Keylong – Darcha (28kms): From Keylong, roads are in somewhat better condition and only get smoother as you approach Jispa and eventually Darcha. Once at Darcha, take a break and tank up on supplies and get yourself registered at the check post here.
Darcha – Sarchu (84kms): Roads are mostly in bad shape, and as the altitude increases, you might start noticing the first effects of Acute Mountain Sickness. It is advisable to take it easy and not overstress yourself, especially at the summit of Baralacha La, 16,500ft. From Baralacha La, it is again a downhill but a rough ride till Bharatpur, after which the road condition starts improving gradually as you approach Sarchu.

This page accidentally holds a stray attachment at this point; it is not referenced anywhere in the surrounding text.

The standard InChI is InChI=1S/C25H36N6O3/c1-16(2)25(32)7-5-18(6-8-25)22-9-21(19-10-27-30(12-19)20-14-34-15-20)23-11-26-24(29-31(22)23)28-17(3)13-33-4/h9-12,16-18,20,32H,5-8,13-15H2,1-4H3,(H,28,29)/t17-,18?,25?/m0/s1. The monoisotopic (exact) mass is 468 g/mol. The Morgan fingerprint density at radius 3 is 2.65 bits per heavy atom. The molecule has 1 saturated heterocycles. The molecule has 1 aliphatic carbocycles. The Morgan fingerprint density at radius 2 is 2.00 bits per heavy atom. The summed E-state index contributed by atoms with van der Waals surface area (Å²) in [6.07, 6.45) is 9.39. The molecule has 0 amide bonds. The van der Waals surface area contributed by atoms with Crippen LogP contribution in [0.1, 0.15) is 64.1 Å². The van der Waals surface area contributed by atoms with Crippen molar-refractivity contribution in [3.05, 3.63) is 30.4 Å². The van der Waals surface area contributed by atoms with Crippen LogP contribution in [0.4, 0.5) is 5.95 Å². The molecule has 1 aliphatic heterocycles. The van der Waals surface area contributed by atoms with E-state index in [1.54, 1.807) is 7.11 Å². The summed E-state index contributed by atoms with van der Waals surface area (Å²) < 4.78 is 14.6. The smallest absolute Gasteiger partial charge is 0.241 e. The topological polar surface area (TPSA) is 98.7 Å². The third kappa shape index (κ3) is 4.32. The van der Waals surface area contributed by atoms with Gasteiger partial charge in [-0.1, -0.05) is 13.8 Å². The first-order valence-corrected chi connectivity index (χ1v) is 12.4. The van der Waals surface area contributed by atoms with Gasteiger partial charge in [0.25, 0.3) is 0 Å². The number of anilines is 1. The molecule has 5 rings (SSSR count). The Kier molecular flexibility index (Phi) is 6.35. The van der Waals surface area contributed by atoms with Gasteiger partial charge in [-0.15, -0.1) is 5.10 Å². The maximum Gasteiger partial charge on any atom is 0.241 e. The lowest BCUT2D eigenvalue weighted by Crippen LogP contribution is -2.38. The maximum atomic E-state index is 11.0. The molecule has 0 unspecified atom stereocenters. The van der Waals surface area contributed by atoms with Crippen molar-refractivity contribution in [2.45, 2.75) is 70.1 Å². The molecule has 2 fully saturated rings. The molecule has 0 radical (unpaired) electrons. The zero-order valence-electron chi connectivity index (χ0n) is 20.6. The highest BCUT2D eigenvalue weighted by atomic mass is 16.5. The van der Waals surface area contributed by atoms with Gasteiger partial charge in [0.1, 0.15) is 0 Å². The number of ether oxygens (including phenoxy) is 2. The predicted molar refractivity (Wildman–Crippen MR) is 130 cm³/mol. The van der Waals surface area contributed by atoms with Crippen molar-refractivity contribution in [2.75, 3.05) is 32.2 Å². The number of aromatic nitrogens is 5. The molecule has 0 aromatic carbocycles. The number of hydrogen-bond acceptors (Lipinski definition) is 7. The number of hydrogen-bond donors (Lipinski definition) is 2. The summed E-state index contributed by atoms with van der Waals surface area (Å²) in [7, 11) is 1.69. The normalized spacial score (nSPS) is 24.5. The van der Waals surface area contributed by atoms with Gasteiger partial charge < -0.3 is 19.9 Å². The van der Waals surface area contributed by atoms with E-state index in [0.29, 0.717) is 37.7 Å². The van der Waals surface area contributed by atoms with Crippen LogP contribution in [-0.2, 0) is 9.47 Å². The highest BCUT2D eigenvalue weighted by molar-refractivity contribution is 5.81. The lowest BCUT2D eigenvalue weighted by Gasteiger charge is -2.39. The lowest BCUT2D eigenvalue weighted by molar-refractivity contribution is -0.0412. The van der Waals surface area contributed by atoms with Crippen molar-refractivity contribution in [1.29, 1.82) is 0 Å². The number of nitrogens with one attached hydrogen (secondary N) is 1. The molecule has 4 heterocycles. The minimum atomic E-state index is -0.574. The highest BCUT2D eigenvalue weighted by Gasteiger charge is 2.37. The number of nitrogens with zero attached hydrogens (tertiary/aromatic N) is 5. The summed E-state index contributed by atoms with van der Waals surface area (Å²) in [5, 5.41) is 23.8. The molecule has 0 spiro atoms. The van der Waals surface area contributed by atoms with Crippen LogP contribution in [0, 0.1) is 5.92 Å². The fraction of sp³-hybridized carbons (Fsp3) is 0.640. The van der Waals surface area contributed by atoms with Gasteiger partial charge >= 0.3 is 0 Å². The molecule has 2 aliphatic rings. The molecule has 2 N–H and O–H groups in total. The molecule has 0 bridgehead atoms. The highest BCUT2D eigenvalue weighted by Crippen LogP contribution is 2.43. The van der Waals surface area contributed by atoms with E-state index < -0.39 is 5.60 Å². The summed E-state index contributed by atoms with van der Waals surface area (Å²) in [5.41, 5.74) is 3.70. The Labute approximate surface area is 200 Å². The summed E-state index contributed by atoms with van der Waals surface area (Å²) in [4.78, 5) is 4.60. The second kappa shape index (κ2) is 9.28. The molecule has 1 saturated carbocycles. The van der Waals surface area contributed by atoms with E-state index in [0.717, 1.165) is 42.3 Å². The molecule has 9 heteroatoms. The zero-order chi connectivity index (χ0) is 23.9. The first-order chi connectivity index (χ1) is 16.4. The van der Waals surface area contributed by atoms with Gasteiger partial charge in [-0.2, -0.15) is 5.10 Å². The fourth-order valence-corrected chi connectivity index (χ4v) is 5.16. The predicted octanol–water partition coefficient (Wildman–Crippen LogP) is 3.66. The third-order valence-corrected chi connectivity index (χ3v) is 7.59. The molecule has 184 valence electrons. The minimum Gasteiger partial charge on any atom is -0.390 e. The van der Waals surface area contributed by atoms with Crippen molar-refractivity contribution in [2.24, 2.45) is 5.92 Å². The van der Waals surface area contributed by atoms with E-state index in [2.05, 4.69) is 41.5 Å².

Sarchu, at an altitude of 14,000ft, is a collection of tents and a militarily base. Even though it is quite a windy place and high in altitude, it is the preferred night stop for most travellers. You will need to register at the check post in Sarchu before proceeding further.
Sarchu – Pang (80kms): Roads from Sarchu till the start of Gata Loops are in good condition, and the progress is fast. Gata Loops are a collection of 21 loops that take you to an altitude of 15,302 ft, roads in the loops are not so good, and the slow-moving trucks leaving clouds of thick smoke make the ascent feel tougher than it actually is.
Next up is the third pass on the Manali Leh route, Nakee La, 15,547ft. At the same time, a few km down the road is Lachulung La pass, situated at 16,616 ft.
The descent from Lachulung La will take you to Pang, a temporary tent settlement and a check post where travellers need to register themselves. Take a breather here and eat something for the final push to Leh.